Luckily, there are very convenient ways to deal with grimy injectors. Fuel injector cleaners are available pretty cheaply at auto parts shops, and you don’t need any mechanical aptitude to use them. You just pour them into the gas line and drive them through until your tank is close to empty. Done! It seems almost too easy, but cleaning out fuel injectors may be the single biggest thing you can do to improve performance, especially with older vehicles. That’s even more true now that the government has mandated that 10% of all US gasoline be ethanol, which is especially gunky.

So, fuel injector cleaners are your number one tiny fix with big results for vehicles.

Next up is a fairly mundane topic, but one that has significant impacts on how you drive, and how much fuel you use: your tire pressure. You should always be adjusting your tire pressure based on the roads you drive. In rural areas, lower pressures are best. That’s also true in winter conditions. Higher tire pressures give you much better fuel economy and handling on nicely paved roads.

Handling is a subjective experience for most drivers, but it can get a lot more concrete in a hurry when you lose control of your vehicle. One small but easy way to give yourself better control around corners and in messy conditions is to have your mechanic check your wheel alignment when they change your oil. Just a degree or two of misalignment can be enough for you to take a wrong turn and end up in a ditch or worse, in a crash. If you have your mechanic take a quick look every service appointment, you won’t have anything to worry about.

man mechanic

Finally, let’s take a moment to talk about bearings. Ball bearings are probably the most important component on your car, as far as safety is concerned. The big problem is, most of us don’t learn about them until it’s too late. Ball bearings hold your wheels on, in the simplest terms, and when they break, there goes your wheel, and any hope of controlling your vehicle. It’s why you should always talk to your mechanic about even the slightest hum, throbbing or thumping noise from your vehicle, especially if you can trace it to a specific corner. You’ll be able to tell if one is getting ready to go, which means you can replace it before it completely self-destructs.

There you go: four simple fixes you can make to tiny car components that will pay off in big ways! Oh and by the way, you should go to fuelinjectorcleaner.xyz for complete information and recommendations on fuel injector cleaning kits.

Your ever-changing microbiome

We’ve been learning a whole lot about the human microbiome in the past year. As you probably know, the microbiome is essentially a tiny ecosystem that exists inside each of us, and surrounds us in the air we breathe, and on the surface of our skin and hair. So, we not only embody a microbiome of diverse microscopic life (bacteria, pheromones, etc), but we also exude a unique biological signature, a living footprint, so to speak, as we move around.

 

Scientists have  demonstrated in a new study released this year that this externalization of our individual microbiome can create a biological signature that can actually be read in the aftermath of a crime, to help identify a suspect. Internally, a suspect’s location history and movements can be traced through analysis of the bacterium and other macrobiotic life that they’ve picked up while on the move. Everywhere you go, you’re constantly picking up biological traces of your surroundings, and leaving your own biological traces behind–even if you’re not touching anything. The simple fact of your passing through is enough to leave traces in the air!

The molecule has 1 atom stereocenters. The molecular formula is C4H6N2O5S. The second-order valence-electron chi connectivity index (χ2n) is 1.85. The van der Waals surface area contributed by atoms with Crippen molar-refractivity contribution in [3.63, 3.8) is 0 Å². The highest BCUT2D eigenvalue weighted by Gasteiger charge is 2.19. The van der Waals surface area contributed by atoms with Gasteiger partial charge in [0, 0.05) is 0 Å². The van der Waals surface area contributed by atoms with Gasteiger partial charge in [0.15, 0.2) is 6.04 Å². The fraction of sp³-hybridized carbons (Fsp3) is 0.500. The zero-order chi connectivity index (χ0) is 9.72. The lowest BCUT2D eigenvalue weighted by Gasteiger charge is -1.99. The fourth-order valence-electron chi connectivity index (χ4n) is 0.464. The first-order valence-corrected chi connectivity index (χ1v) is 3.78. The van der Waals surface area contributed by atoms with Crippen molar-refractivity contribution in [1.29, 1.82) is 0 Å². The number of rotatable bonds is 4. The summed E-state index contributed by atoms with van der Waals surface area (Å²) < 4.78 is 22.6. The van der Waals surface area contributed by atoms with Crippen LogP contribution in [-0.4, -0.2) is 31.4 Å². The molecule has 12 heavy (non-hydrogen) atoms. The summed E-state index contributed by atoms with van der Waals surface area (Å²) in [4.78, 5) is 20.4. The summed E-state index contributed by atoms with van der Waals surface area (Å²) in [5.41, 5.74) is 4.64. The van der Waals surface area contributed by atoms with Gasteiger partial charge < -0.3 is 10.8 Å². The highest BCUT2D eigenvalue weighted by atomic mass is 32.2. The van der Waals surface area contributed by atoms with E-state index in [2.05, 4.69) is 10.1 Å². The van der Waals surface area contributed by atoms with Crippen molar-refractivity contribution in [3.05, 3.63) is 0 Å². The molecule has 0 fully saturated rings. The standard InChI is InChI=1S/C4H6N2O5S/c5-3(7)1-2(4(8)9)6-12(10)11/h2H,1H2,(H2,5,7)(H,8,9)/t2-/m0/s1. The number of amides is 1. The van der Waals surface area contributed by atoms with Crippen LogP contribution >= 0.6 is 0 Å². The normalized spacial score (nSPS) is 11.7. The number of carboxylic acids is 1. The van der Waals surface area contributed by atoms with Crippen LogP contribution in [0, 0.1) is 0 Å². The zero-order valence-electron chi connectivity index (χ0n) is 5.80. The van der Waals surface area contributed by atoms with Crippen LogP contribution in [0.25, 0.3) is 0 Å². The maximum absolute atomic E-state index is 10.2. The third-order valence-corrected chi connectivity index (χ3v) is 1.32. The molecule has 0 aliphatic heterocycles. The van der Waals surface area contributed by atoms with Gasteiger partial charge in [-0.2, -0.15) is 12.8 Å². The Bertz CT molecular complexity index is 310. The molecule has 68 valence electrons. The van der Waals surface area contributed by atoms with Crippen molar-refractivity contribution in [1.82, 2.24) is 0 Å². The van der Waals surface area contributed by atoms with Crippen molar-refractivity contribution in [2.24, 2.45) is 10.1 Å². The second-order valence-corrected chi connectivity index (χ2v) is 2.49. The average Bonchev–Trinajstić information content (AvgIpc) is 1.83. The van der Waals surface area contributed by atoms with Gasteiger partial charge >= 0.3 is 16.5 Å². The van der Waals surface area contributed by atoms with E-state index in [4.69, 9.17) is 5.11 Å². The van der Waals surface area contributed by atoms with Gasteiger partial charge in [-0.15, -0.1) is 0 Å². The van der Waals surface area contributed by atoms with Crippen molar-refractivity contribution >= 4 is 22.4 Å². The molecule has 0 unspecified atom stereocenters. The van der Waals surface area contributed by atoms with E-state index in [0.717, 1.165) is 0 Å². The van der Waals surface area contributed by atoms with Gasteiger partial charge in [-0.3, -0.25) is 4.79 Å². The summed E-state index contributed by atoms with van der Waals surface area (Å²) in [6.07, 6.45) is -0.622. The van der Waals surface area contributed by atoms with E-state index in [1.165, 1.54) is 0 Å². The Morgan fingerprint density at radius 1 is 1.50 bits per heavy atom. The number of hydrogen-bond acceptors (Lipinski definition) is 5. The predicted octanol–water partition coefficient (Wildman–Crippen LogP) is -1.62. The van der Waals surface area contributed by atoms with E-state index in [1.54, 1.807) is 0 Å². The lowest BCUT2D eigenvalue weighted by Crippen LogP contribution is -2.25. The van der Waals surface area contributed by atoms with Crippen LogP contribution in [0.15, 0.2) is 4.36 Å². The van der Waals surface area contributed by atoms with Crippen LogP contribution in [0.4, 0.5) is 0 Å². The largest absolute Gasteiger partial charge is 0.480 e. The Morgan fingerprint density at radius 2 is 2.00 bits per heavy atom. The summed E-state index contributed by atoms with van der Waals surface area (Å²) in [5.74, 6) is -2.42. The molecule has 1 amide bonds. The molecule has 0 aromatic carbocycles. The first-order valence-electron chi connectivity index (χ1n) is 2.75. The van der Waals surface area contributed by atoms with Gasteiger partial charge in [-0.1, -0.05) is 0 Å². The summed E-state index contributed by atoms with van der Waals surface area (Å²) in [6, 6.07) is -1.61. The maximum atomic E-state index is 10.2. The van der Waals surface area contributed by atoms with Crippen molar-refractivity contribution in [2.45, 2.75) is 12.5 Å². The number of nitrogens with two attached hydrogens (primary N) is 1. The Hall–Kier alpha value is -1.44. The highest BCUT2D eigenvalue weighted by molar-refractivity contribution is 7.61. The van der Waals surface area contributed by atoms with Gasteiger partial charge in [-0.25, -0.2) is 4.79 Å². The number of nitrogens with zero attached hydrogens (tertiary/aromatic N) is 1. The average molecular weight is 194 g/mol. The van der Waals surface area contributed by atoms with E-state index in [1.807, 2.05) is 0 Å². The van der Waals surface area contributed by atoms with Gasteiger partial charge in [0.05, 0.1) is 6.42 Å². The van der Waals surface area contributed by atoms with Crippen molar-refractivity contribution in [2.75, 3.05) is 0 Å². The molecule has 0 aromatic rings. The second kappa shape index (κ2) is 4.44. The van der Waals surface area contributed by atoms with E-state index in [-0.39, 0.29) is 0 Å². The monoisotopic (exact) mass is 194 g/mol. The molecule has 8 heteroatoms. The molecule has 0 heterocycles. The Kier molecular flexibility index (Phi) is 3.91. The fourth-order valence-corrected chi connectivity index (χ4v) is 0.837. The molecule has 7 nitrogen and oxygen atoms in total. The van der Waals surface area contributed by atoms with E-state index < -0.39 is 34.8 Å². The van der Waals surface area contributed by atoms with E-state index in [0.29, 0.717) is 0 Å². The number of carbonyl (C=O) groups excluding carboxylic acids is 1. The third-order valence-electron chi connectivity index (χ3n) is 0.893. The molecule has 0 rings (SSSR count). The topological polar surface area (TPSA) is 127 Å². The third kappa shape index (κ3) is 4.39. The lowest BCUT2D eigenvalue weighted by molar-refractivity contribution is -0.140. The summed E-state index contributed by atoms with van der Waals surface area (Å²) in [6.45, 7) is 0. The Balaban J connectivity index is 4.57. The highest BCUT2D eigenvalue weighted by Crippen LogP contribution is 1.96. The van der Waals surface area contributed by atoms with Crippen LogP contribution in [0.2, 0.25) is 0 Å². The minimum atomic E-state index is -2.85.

microbiome

This mutual relationship between one person’s microbiome and those of other people is a fascinating area of research at this time in science. We’ve learned that multiple micro biomes form reciprocal relationships, and become complimentary to each other when they share the same space. So, couples who cohabitate end up with much the same microdiversity inside and out. You share immunity to diseases, and you’re also much more likely to share an infection if one of you picks up the pathogen.

 

The same is true in communal spaces, such as offices. Through air transmission, microbiomes exchange elements and evolve together, meaning that you share much more than coffee with your coworkers.

 

And in a fascinating new development, we’ve now learned through analysis of microbial impact on diet and metabolism that your gut diversity is also significantly influenced by those around you. If one person’s microbiome is rich in gut probiotics, their roommates or partner will be too.

microbial

The bad news is, our conventional approaches to controlling the spread of microbial life and bacterial germs is deeply flawed. No matter how much you wash your hands and sanitize your surfaces, your microbiome is still interacting constantly with those of people around you. So, we will always be more susceptible to disease when in large communal spaces. The good news over the long term is that this increased interaction should in theory produce greater immunity. Of course, that depends on the company you keep! As the diet researchers discovered, people who surround themselves with folks who eat a very healthy, diverse diet that promotes gut diversity also end up with increased probiotic life in their tract. Sadly, the converse is true as well.

 

In the end, it seems that even on the smallest of scales, we truly are in this together: much more so than we’ve ever seen before.